Portland Community College | Portland, Oregon

Course Number:
AM 131
Course Title:
Drive Train Systems I
Credit Hours:
Lecture Hours:
Lecture/Lab Hours:
Lab Hours:
Special Fee:

Course Description

Introduces manual transmissions/transaxles, the study of power flow and diagnosis of manual transmission systems. Includes proper repair procedures, component identification and service procedures performed on school owned vehicles and components. Prerequisites: CG 209. Audit available.

Addendum to Course Description

This course is designed for students with no previous industry experience. Students will develop the skills, knowledge and attitudes necessary to perform, repairs on import and domestic cars and light trucks. This course will prepare students for Drivetrain Systems III (AM-132), where they will practice learned skills on customer vehicles until they can diagnosis and repair manual transmission and transaxle with limited supervision. This is the skill level necessary for employment at an apprentice level.

The broader purpose of this course is to provide students, at the beginning of their first year in the automotive program, with authentic experience in basic industry skills and concepts, to ensure their success in later courses and on-the-job. These skills include tool use, fastener tightening, ASE (Automotive Service Excellence) style test taking, professionalism and responsible customer service.

Course material will be presented in a lecture/laboratory format and include videos, handouts and hands-on lab experience in the shop on cars donated by General Motors, Nissan, Ford, Chrysler, Toyota and Honda. Students are required to read assigned materials, take notes and be responsible for the information in the textbooks and lab manuals. Computers with Mitchell ProDemand and All Data subscriptions are located in each of the work areas throughout the automotive labs.

Intended Outcomes for the course

Perform manual drive train inspection, maintenance, diagnosis and repairs.
Access and utilize repair information in a rapidly changing technology.
Develop and implement strategies and processes to solve manual drive train repair problems.
Perform manual drive train repairs to professional and ethical standards

Outcome Assessment Strategies

Students will be assessed on the following course work for Drivetrain Systems I:

•Performing a complete manual transmission/transaxle inspection and service.
•Remove and reinstall transmission/transaxles.
•Inspect transmission/transaxles and perform necessary action.
•Diagnose noise, hard shifting, jumping out of gear, and fluid leakage concerns; determine necessary action.
•Remove and replace transaxle final drive.
•Perform drive shaft and half shaft, universal and constant-velocity (CV) joint diagnosis and repair.
•Perform drive axle diagnosis and repair on a rear wheel-drive axle.
•Perform ring and pinion gears and differential case disassembly and assembly.
•Perform four-wheel drive/all-wheel drive component diagnosis and repair.

 Demonstrate professional skills and attitudes throughout AM-131 by:

•Maintaining good attendance.
•Following safe shop procedures.
•Demonstrating respect for other students and school property.
•Participating and completing all required activities.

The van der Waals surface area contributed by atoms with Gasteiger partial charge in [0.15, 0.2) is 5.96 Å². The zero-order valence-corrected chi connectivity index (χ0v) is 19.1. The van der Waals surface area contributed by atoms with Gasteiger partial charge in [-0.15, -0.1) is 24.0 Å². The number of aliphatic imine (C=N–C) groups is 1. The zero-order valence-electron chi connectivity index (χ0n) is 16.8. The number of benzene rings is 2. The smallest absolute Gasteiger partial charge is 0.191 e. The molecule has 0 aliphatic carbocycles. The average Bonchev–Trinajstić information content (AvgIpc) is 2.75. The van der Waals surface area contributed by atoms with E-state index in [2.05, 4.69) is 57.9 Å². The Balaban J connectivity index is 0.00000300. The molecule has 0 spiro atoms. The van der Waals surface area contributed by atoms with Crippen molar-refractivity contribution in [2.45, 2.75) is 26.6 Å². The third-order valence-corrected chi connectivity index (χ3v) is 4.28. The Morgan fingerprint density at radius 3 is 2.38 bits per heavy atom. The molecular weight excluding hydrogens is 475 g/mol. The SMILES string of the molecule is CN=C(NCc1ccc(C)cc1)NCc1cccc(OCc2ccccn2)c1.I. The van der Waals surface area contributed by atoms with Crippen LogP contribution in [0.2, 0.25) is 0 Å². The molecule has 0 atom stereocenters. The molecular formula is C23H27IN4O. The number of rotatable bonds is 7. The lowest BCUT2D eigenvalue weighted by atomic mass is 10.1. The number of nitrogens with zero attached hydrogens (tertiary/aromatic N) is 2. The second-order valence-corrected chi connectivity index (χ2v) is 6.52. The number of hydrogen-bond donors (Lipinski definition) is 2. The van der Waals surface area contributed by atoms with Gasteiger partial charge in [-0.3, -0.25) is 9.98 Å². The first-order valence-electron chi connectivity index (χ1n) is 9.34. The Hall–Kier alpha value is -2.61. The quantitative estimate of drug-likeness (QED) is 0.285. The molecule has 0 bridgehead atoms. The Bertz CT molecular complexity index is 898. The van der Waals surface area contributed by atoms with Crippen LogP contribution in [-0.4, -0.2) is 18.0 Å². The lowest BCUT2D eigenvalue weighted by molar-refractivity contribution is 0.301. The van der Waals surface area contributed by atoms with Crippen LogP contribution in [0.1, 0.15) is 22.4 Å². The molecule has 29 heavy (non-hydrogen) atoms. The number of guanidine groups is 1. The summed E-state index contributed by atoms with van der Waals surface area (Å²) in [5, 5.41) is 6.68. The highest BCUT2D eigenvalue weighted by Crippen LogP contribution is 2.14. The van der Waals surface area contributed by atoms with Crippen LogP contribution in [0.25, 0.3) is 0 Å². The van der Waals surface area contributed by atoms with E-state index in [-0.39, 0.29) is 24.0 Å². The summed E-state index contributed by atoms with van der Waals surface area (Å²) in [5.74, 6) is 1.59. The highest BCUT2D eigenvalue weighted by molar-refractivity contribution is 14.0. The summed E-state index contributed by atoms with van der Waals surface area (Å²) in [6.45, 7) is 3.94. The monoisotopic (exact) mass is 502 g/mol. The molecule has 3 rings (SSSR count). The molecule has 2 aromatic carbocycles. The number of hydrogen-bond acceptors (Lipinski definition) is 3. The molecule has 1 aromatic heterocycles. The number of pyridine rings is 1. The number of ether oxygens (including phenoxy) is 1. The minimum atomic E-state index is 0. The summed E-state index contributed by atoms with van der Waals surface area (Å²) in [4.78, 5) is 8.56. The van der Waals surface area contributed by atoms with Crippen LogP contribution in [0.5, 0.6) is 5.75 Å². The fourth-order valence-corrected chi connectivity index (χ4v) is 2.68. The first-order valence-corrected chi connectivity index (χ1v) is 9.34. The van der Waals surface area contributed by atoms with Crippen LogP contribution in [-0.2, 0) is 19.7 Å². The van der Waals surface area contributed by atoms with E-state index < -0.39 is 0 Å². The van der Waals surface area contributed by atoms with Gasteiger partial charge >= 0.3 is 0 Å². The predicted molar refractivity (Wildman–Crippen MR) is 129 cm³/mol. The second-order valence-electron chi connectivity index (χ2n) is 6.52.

Demonstrate preparedness for ASE testing by taking all AM 131 ASE style written exams.

Course Content (Themes, Concepts, Issues and Skills)

Critical to the effective diagnosis and repair of any automotive system is an understanding of how and why certain components work. On today€™s automobile, this is often more useful for the technician than the ability to perform a particular adjustment or replacement. A technician must also have the ability to determine which repairs are in their own and customer's best interest. To develop this background understanding of automotive manual transmission/transaxle systems, students will explore the following concepts:

Health and safety:

•Hazards of chemicals used in cleaning and lubrication of the manual transmission/transaxle assembly.
•The importance of shop cleanliness.

Professional business and personal conduct:

•Customer safety.
•Repeat repairs.
•Communication with customers.
•Customer satisfaction as business strategy.
•Teamwork in the work place.
•Cooperative problem solving.
•Absence and tardiness as a work ethic.

Physical laws:

•Energy transfer.
•Heat and friction.
•Hydraulic theory.

Specific system and component operation:

•Clutch assemblies, hydraulic, cable and rod-level mechanisms.
•Bell housing , clutch cover and clutch disc.
•Flywheel, starter ring gear, pilot bearing and input shaft.
•Transmission/transaxle assemblies, Forward gears and reverse.
•Transmission/transaxle shift linkages, bushings, bearings and gaskets and seals.
•Drive shafts, half shafts, universal joints and constant-velocity joints.
•Drive axles (front wheel drive), ring and pinion gears and differential case assembly.
•Limited slip differential, lubrication and theory.
•Four-wheel drive/all-wheel drive component theory.


In Drivetrain Systems I, students will build an inventory of the following repair skills to prepare for a career as an apprentice technician.

•Drivetrain diagnosis.
•Clutch diagnosis and repair.
•Transmission/Transaxle diagnosis and repair.
•Drive shaft, drive axle, universal joint and constant velocity joint diagnosis and repair.
•Drive axle diagnosis and repair, ring and pinion gears and differential case assembly.
•Limited slip differential diagnosis and repair.
•Four wheel drive/all wheel drive component diagnosis and repair.